Once supported, customers will be able to withdraw bitcoin cash. We’ll make a determination at a later date about adding trading support. In the meantime, customer bitcoin cash will remain safely stored on Coinbase.
On August 1st, Bitcoin will fork into two different currencies. That’s because a significant group of developers and miners believe that the Bitcoin protocol needs an upgrade in order to scale. Not everyone agrees so the chain is splitting in two. Since a split chain will share the same history, anyone who owns Bitcoin on one chain will automatically own the same amount of Bitcoin on the other chain. To avoid confusion, Bitcoins on the new chain will be called Bitcoin Cash.
You can think of this fork as a stock split except that Bitcoin & the new Bitcoin Cash will have a different value and future. An original Bitcoin at present has a value of about $2,700 per coin. Bitcoin Cash will likely be worth less.
If you store your Bitcoins on an exchange, you could actually miss out on getting your Bitcoin Cash. Coinbase, for example, an exchange based in San Francisco, said that its users will not be able to access Bitcoin Cash. In a letter they sent out to customers last week, they advised customers withdraw funds before the fork if they hope to benefit from Bitcoin Cash.
Dear Coinbase Customer,
We wanted to provide an update on proposed changes to the Bitcoin network and what that means for bitcoin stored on Coinbase. You can read more about what a digital currency fork is https://blog.coinbase.com/what-is-a-bitcoin-fork-cba07fe73ef1.
Our first priority is the safety of customer funds. In the event of a fork, customer fiat currency (USD, EUR and GBP) and digital currencies (bitcoin, ether and litecoin) are safe.
On August 1st, 2017 there is a proposal to make changes to the bitcoin software. This proposal, known as Bitcoin Cash, is likely to create a fork in the Bitcoin network. This means that after August 1st, 2017 there are likely to be two versions of the Bitcoin blockchain and two separate digital currencies.
In the event of two separate blockchains after August 1, 2017 we will only support one version. We have no plans to support the Bitcoin Cash fork. We have made this decision because it is hard to predict how long the alternative version of bitcoin will survive and if Bitcoin Cash will have future market value.
This means if there are two separate digital currencies – bitcoin (BTC) and bitcoin cash (BCC) – customers with Bitcoin stored on Coinbase will only have access to the current version of bitcoin we support (BTC). Customers will not have access to, or be able to withdraw, bitcoin cash (BCC).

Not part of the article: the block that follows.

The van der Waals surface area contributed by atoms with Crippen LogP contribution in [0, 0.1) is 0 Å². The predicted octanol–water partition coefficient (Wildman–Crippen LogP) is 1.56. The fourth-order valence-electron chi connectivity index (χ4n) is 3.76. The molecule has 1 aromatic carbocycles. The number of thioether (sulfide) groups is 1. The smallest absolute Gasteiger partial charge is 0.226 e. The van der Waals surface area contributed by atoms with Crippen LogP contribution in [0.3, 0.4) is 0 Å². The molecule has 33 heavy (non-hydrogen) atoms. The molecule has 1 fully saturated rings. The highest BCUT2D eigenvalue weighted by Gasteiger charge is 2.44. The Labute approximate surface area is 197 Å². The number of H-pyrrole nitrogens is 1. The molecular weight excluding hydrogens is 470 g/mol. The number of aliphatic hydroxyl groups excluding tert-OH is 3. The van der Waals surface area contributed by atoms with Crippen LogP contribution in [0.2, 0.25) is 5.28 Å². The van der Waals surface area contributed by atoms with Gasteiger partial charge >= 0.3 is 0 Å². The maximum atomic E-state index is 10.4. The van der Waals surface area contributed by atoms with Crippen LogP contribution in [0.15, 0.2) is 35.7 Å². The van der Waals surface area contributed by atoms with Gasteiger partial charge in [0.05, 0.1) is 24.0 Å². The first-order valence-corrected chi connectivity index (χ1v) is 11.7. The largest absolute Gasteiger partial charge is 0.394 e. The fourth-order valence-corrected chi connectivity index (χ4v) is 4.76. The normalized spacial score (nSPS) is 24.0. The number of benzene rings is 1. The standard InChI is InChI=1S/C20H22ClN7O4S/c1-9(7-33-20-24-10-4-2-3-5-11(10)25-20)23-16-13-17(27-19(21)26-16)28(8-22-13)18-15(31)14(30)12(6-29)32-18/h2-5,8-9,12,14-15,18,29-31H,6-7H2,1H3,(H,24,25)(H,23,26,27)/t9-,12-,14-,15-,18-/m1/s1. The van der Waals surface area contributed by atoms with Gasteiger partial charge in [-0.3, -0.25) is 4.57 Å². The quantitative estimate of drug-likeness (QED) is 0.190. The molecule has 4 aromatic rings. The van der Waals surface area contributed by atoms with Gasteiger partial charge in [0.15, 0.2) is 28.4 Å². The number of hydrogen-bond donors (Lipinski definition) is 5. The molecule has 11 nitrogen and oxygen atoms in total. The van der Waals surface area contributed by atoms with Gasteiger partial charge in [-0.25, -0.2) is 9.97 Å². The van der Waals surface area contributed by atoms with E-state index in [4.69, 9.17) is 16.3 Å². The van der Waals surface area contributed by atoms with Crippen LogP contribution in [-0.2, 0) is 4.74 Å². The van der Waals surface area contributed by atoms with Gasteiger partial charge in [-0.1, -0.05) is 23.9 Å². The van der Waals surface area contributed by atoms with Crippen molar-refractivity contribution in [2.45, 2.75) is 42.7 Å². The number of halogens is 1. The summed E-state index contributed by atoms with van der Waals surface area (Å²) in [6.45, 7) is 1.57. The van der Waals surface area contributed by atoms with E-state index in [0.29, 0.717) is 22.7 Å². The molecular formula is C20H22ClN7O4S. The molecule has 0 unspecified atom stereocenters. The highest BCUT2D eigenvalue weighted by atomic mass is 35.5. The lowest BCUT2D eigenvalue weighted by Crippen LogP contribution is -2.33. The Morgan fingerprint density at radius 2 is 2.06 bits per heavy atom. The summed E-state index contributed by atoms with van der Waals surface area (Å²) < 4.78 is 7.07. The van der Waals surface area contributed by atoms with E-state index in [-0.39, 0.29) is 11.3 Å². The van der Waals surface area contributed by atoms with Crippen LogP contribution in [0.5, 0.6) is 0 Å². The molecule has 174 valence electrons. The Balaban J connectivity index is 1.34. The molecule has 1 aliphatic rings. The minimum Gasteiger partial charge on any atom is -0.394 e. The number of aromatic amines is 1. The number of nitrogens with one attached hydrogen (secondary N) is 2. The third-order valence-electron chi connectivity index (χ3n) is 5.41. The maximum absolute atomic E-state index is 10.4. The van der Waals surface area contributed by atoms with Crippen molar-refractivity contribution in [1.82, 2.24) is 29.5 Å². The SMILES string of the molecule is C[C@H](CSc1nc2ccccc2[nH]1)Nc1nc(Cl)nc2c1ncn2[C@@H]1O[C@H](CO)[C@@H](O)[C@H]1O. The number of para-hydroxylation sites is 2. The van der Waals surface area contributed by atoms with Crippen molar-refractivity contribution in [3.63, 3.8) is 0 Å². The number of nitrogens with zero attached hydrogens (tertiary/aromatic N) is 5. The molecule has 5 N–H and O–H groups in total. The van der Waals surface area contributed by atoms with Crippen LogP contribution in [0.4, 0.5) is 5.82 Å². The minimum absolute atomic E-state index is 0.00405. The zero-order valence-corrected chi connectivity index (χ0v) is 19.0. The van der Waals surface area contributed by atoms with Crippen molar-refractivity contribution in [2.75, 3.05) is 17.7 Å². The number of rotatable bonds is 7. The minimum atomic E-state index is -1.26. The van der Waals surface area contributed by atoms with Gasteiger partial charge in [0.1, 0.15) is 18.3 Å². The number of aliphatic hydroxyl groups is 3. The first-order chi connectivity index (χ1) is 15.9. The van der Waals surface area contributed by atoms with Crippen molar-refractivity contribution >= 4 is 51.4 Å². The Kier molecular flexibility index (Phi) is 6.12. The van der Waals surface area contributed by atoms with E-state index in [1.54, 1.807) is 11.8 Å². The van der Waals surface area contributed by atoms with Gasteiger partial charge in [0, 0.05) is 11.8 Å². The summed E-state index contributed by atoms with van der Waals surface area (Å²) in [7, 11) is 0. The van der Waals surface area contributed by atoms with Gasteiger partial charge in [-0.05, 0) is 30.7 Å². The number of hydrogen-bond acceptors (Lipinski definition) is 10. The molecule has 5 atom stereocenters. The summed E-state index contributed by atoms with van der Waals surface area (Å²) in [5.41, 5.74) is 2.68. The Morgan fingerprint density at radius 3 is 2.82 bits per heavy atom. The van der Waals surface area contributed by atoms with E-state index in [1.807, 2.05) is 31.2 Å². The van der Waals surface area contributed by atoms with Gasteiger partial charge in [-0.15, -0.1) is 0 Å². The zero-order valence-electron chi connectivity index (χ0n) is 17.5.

Customers who wish to access both bitcoin (BTC) and bitcoin cash (BCC) need to withdraw bitcoin stored on Coinbase before 11.59 pm PT July 31, 2017. If you do not wish to access bitcoin cash (BCC) then no action is required.
We plan to temporarily suspend bitcoin buy / sells, deposits and withdrawals on August 1, 2017 as the fork is likely to cause disruption to the bitcoin network. This means your funds will be safe but you will be unable to access your bitcoin (BTC) for a short period of time.
If you are one of the few people in the alternative finance community who has still never owned, bought, or sold something with Bitcoin, Coinbase is a good place to start. They are fully licensed in New York State. Sign up here.
deBanked has accepted Bitcoin as a form of payment since 2014.
The value of a Bitcoin is up 63% year-to-date, according to the deBanked Tracker, while the S&P 500 is only up 10%.
Investors, merchants and miners all watched as bitcoin’s price ran up knocking on the door of the $2,800 level. The digital currency has climbed nearly 50 percent in the past week and by triple digits in 2017, evoking emotions ranging from euphoria to fear that a bubble is among us.
And while the price has pulled back some, underscoring the volatility that’s attached to the digital currency, bitcoin continues to attract the spotlight.
“The sense I’m getting generally is excitement, the sky’s the limit kind of feeling. I think there’s also some nervousness. Personally, this looks like a bubble. Whenever you see something go up this quickly, the fear is that what goes up must come down,” said Joshua Rosenblatt, an attorney at Frost Brown Todd.
The stratospheric rise in the bitcoin price has been attributed to several factors, not the least of which includes increased demand from a wider audience.
“I think people are starting to realize that these digital assets like bitcoin are good for several different purposes, they’re versatile. There’s a whole industry built on top of them and to gain access to the industry you need to have access to cryptocurrencies like bitcoin,” said Rosenblatt, who also personally invests in cryptocurrency.
Meanwhile DoubleLine Capital chief executive Jeffrey Gundlach hints toward a flight to safety in Asia as the catalyst for the spike in bitcoin. He recently tweeted: